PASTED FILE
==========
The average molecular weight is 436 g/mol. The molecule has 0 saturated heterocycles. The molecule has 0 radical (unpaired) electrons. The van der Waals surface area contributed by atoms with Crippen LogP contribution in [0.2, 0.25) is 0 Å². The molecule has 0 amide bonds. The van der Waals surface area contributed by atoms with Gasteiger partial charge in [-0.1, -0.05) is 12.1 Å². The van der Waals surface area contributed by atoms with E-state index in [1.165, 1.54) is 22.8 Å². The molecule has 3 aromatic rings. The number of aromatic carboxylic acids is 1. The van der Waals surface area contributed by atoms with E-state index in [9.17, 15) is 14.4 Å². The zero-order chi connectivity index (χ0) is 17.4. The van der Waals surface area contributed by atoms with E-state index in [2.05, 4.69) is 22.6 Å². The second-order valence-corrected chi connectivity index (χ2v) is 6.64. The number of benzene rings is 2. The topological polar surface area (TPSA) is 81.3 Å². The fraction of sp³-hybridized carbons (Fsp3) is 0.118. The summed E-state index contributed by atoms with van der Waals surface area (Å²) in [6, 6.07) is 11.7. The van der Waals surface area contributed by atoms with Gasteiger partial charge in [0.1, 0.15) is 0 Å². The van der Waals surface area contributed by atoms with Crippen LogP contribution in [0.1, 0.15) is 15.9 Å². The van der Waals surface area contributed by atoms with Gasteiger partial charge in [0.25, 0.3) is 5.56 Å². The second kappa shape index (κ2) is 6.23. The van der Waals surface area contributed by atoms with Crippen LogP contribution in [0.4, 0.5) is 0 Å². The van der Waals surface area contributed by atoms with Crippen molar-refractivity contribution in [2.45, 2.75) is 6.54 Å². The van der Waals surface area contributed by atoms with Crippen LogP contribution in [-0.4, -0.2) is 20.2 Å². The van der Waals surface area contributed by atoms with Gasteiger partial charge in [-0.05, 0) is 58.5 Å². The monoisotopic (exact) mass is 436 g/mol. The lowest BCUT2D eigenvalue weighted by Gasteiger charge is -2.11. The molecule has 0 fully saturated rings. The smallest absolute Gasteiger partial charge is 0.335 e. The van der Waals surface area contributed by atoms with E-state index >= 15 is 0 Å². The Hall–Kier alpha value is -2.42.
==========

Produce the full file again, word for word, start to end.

The average molecular weight is 436 g/mol. The molecule has 0 saturated heterocycles. The molecule has 0 radical (unpaired) electrons. The van der Waals surface area contributed by atoms with Crippen LogP contribution in [0.2, 0.25) is 0 Å². The molecule has 0 amide bonds. The van der Waals surface area contributed by atoms with Gasteiger partial charge in [-0.1, -0.05) is 12.1 Å². The van der Waals surface area contributed by atoms with E-state index in [1.165, 1.54) is 22.8 Å². The molecule has 3 aromatic rings. The number of aromatic carboxylic acids is 1. The van der Waals surface area contributed by atoms with E-state index in [9.17, 15) is 14.4 Å². The zero-order chi connectivity index (χ0) is 17.4. The van der Waals surface area contributed by atoms with E-state index in [2.05, 4.69) is 22.6 Å². The second-order valence-corrected chi connectivity index (χ2v) is 6.64. The number of benzene rings is 2. The topological polar surface area (TPSA) is 81.3 Å². The fraction of sp³-hybridized carbons (Fsp3) is 0.118. The summed E-state index contributed by atoms with van der Waals surface area (Å²) in [6, 6.07) is 11.7. The van der Waals surface area contributed by atoms with Gasteiger partial charge in [0.1, 0.15) is 0 Å². The van der Waals surface area contributed by atoms with Crippen LogP contribution in [0.1, 0.15) is 15.9 Å². The van der Waals surface area contributed by atoms with Gasteiger partial charge in [0.25, 0.3) is 5.56 Å². The second kappa shape index (κ2) is 6.23. The van der Waals surface area contributed by atoms with Crippen LogP contribution in [0.4, 0.5) is 0 Å². The van der Waals surface area contributed by atoms with Crippen molar-refractivity contribution in [2.45, 2.75) is 6.54 Å². The van der Waals surface area contributed by atoms with Crippen LogP contribution in [-0.4, -0.2) is 20.2 Å². The van der Waals surface area contributed by atoms with Gasteiger partial charge in [-0.05, 0) is 58.5 Å². The monoisotopic (exact) mass is 436 g/mol. The lowest BCUT2D eigenvalue weighted by Gasteiger charge is -2.11. The molecule has 0 fully saturated rings. The smallest absolute Gasteiger partial charge is 0.335 e. The van der Waals surface area contributed by atoms with E-state index >= 15 is 0 Å². The Hall–Kier alpha value is -2.42.